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Judges 15:4

Judges 15:4

And Samson went and caught three hundred foxes
Nor should this be thought at all incredible, since Canaan and Palestine abounded with foxes; hence several places therein had their names of Shual, which signifies a fox, ( Joshua 15:28 ) ( Joshua 19:3 Joshua 19:42 ) ( 1 Samuel 13:17 ) . A traveller F23 in those parts says that foxes swarm there, and that there are very great numbers of them in the hedges, and ruins of buildings: and these creatures were very pernicious to vines, and so may reasonably be thought to be about Timnath in great numbers, because of the vineyards there, ( Judges 14:5 ) ( Song of Solomon 2:15 ) , besides, there is no necessity of supposing that Samson took all these himself, he might employ others in catching them for him, nor that he took them at the same time, on one and the same day; he might be many days and weeks about it, and keep them up until he had got his number: to which may be added, there was a creature in those parts very much like a fox, called Thoes, which, as Bellonius F24 says, were about Caesarea and Palestina, and go two hundred in company; and so making use of proper means, which Samson was not unacquainted with, great numbers might be taken together; but, above all, it may be observed, that as this was under the direction of the divine Providence, God could easily cause such a number of creatures to be gathered together, and taken, as he ordered all the living creatures, as by an instinct, to come into the ark to Noah:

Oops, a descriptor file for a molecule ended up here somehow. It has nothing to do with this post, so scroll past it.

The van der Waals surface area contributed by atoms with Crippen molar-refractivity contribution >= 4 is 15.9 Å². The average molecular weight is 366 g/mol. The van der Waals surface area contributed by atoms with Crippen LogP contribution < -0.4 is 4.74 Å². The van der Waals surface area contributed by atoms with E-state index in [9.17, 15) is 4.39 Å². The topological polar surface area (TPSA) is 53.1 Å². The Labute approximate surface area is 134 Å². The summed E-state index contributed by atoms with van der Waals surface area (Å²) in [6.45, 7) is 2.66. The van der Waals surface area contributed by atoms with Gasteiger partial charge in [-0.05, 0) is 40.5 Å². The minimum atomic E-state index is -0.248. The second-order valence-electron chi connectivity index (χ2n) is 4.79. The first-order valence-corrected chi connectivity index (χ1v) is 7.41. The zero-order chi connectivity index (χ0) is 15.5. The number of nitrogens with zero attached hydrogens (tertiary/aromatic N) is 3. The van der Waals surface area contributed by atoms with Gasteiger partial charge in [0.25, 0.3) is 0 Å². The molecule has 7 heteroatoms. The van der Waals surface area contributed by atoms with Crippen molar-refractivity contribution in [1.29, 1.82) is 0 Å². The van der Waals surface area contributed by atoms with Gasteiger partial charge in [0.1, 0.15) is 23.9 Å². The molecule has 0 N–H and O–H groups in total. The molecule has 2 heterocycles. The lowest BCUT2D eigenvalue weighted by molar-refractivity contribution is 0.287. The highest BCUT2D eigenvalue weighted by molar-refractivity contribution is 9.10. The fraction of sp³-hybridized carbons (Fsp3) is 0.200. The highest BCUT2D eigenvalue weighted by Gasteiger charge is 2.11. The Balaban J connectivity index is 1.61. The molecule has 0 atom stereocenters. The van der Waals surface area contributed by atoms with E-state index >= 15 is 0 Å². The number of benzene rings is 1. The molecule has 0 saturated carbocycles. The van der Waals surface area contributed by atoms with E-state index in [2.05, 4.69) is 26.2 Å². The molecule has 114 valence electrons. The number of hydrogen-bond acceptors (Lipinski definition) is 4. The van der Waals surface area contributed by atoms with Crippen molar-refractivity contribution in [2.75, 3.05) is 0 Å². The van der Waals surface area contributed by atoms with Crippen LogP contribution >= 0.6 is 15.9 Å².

and he took fire brands;
or rather torches, made of oily and resinous matter, which were not easily extinguished:

and turned tail to tail;
took two foxes, and tied their tails together with a cord, giving them room enough to run about, as such creatures do, not forward, but in a crooked, flexuous manner, here and there:

and put a firebrand in the midst between two tails:
which torch seems to have been fastened to the cord with which the tails were tied; he did not put a firebrand or torch to the tail of every single fox, which then would have made its way to its own den, but between two, which could not enter into one hole, and would draw different ways, and stop each other, and so do greater damage to the fields and vineyards into which they came.


FOOTNOTES:

F23 Morrison's Voyage, l. 2. c. 31. apud Calmet in the word "Fox".
F24 L. 2. c. 11. apud Scheuchzer. Physic. Sacr. vol. 3. p. 476.
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